EDISON, NJ (Middlesex County) — U.S. Congressman Josh Gottheimer (NJ-5) joined the New Jersey State Troopers Fraternal Association at their annual breakfast to deliver the keynote address and highlight the importance of investing in New Jersey’s law enforcement, getting the backs of those who bravely get ours, and his new bipartisan legislation to support New Jersey police departments, the Invest to Protect Act.
Gottheimer was joined by Senate President Nicholas Scutari, Senator Linda Greenstein, Assemblywoman Carol Murphy, Council President Joe Coyle, PFANJ President Steve McConlogue, IBEW Locals 400, 456, 827, and 1158; Insulators Local 32, Carpenters Local 255, Bricklayers Local 5, Insulators Local, LiUna Local 77, State Troopers Non-Commissioned Officers Association [STNCOA], and many other state and local officials.
“I want to reiterate my deep and unwavering support to law enforcement and for what you do. Every morning, you wake up, put on a bulletproof vest, kiss your husbands, wives, and children goodbye, and then put your lives on the line all day to look out for us. For that reason, and so much more, we must always get your backs. I am forever grateful for your service and sacrifice,” said Congressman Josh Gottheimer (NJ-5), a member of the bipartisan Law Enforcement Caucus. “Currently, in Congress, as Co-Chair of the bipartisan Problem Solvers Caucus, I am leading a critical piece of bipartisan legislation called the Invest to Protect Act — that will invest in training, mental health services, recruitment, and body cameras for local police departments.”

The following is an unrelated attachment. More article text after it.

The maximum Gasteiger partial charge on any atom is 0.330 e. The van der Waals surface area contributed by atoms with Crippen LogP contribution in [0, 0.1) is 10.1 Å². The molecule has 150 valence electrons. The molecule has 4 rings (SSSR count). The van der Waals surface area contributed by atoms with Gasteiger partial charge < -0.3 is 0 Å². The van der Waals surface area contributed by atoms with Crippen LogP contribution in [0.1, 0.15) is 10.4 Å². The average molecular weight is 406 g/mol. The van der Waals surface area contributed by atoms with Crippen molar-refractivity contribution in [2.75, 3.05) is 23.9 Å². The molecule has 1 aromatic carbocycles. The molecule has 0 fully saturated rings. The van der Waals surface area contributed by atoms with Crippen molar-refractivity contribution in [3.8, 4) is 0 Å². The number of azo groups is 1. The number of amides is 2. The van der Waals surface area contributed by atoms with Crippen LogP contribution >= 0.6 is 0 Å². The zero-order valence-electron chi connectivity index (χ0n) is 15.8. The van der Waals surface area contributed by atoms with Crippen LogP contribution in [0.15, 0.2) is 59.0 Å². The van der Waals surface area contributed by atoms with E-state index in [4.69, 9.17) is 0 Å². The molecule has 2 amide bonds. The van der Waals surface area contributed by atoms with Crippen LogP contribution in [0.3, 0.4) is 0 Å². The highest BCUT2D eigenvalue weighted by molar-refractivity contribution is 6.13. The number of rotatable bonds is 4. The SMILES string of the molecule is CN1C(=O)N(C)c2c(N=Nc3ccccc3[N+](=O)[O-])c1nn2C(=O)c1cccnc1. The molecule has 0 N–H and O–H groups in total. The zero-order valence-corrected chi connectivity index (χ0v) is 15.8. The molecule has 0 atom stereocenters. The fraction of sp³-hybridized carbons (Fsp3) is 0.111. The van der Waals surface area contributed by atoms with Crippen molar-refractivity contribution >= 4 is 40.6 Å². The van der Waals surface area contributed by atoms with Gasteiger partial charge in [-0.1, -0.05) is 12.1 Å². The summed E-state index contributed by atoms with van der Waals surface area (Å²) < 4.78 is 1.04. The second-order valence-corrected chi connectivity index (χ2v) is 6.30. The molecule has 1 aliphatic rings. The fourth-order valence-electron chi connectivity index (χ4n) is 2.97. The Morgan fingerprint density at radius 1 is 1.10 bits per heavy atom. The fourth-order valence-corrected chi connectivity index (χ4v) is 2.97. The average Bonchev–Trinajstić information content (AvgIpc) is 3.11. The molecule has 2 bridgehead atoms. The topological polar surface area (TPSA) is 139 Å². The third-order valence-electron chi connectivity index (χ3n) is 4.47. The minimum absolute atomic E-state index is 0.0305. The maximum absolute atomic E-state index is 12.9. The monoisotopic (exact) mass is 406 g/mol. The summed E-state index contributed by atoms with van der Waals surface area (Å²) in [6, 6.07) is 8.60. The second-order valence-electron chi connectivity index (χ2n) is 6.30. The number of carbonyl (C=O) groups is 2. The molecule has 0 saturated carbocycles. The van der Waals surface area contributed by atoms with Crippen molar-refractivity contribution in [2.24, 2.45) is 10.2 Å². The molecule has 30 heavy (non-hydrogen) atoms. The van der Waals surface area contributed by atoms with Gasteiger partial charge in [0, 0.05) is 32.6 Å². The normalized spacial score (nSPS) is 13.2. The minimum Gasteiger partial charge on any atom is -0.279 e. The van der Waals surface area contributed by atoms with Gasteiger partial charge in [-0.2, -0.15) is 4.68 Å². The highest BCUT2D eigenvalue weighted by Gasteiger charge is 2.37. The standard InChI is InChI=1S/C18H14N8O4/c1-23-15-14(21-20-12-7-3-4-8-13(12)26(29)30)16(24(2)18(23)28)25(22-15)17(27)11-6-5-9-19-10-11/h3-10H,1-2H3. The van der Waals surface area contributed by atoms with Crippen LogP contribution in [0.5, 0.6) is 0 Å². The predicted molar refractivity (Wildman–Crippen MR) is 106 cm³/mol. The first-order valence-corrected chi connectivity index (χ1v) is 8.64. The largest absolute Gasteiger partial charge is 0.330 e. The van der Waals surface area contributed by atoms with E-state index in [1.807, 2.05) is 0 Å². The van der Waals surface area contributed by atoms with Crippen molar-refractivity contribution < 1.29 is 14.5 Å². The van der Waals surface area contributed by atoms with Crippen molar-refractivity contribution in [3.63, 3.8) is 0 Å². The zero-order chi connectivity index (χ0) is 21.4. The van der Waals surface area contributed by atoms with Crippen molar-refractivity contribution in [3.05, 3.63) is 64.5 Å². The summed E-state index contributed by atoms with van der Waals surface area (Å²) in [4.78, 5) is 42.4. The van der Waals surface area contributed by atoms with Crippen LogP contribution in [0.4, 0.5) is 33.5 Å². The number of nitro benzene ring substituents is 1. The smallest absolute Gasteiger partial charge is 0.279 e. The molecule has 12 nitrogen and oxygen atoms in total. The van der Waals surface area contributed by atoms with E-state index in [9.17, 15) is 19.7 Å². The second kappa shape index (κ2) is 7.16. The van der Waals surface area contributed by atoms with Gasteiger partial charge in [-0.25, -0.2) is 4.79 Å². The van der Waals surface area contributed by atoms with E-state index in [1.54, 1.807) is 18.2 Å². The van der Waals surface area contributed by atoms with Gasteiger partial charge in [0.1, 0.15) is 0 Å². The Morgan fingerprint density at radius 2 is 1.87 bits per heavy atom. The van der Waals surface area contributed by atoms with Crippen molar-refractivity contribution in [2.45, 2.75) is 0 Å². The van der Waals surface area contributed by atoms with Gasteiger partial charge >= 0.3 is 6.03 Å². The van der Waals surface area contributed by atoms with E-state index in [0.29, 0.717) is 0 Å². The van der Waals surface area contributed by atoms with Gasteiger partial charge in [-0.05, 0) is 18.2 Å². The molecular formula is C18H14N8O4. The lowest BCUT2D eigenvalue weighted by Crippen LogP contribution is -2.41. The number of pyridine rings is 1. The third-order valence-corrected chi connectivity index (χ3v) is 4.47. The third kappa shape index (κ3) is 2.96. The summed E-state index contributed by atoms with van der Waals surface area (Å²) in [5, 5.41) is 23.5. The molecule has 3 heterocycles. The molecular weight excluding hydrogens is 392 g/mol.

“You simply can’t cut or defund your way to safer communities and better law enforcement. Instead, we must invest to protect. It’s about supporting you, our brave officers, who put your lives on the line every day – and all of the families on our roads and in all of our communities,” Gottheimer said.
This new bipartisan legislation, the Invest to Protect Act, builds on Gottheimer’s continued support for New Jersey’s law enforcement and work he has already done to help ensure that small town police departments are eligible for critical federal investment. This past year, Gottheimer’s provision was signed into law to help identify disparities between smaller departments and larger departments in the LESO/1033 program — a federal initiative that delivers equipment sitting idly and that might otherwise be destroyed to local first responders.
Gottheimer has also been involved in bipartisan police reform discussions with Democrats and Republicans in the House and Senate, and with law enforcement.